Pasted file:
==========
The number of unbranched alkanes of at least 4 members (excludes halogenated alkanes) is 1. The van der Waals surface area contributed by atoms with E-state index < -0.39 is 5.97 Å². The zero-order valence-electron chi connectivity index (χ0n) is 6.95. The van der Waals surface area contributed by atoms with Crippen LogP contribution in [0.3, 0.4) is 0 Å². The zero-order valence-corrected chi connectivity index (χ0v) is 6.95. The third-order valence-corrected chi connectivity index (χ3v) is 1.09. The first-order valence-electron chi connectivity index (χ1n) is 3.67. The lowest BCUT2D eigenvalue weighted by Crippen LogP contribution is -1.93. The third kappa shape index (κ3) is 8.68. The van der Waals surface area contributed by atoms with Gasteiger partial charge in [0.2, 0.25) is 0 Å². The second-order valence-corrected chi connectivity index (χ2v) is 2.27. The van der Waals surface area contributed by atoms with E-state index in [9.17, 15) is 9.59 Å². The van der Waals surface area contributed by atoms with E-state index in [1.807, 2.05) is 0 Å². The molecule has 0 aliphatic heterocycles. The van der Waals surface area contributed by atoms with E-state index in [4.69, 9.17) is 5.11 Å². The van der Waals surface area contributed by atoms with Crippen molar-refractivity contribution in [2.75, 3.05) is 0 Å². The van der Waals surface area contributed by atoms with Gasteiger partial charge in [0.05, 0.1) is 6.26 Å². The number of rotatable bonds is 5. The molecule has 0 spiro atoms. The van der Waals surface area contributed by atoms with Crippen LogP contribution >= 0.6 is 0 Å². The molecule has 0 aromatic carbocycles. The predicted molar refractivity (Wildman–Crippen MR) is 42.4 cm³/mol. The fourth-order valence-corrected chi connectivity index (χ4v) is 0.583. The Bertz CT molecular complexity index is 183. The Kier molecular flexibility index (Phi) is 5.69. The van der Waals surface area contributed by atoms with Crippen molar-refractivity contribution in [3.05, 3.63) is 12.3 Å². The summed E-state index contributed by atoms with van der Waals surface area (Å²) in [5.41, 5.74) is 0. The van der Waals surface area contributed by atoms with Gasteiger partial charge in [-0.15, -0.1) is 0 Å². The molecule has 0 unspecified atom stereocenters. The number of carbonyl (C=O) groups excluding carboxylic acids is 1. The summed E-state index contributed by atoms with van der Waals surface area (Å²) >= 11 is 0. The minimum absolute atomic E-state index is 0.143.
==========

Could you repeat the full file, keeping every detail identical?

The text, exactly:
The number of unbranched alkanes of at least 4 members (excludes halogenated alkanes) is 1. The van der Waals surface area contributed by atoms with E-state index < -0.39 is 5.97 Å². The zero-order valence-electron chi connectivity index (χ0n) is 6.95. The van der Waals surface area contributed by atoms with Crippen LogP contribution in [0.3, 0.4) is 0 Å². The zero-order valence-corrected chi connectivity index (χ0v) is 6.95. The third-order valence-corrected chi connectivity index (χ3v) is 1.09. The first-order valence-electron chi connectivity index (χ1n) is 3.67. The lowest BCUT2D eigenvalue weighted by Crippen LogP contribution is -1.93. The third kappa shape index (κ3) is 8.68. The van der Waals surface area contributed by atoms with Gasteiger partial charge in [0.2, 0.25) is 0 Å². The second-order valence-corrected chi connectivity index (χ2v) is 2.27. The van der Waals surface area contributed by atoms with E-state index in [9.17, 15) is 9.59 Å². The van der Waals surface area contributed by atoms with E-state index in [1.807, 2.05) is 0 Å². The molecule has 0 aliphatic heterocycles. The van der Waals surface area contributed by atoms with E-state index in [4.69, 9.17) is 5.11 Å². The van der Waals surface area contributed by atoms with Crippen molar-refractivity contribution in [2.75, 3.05) is 0 Å². The van der Waals surface area contributed by atoms with Gasteiger partial charge in [0.05, 0.1) is 6.26 Å². The number of rotatable bonds is 5. The molecule has 0 spiro atoms. The van der Waals surface area contributed by atoms with Crippen LogP contribution >= 0.6 is 0 Å². The molecule has 0 aromatic carbocycles. The predicted molar refractivity (Wildman–Crippen MR) is 42.4 cm³/mol. The fourth-order valence-corrected chi connectivity index (χ4v) is 0.583. The Bertz CT molecular complexity index is 183. The Kier molecular flexibility index (Phi) is 5.69. The van der Waals surface area contributed by atoms with Crippen molar-refractivity contribution in [3.05, 3.63) is 12.3 Å². The summed E-state index contributed by atoms with van der Waals surface area (Å²) in [5.41, 5.74) is 0. The van der Waals surface area contributed by atoms with Gasteiger partial charge in [-0.15, -0.1) is 0 Å². The molecule has 0 unspecified atom stereocenters. The number of carbonyl (C=O) groups excluding carboxylic acids is 1. The summed E-state index contributed by atoms with van der Waals surface area (Å²) >= 11 is 0. The minimum absolute atomic E-state index is 0.143.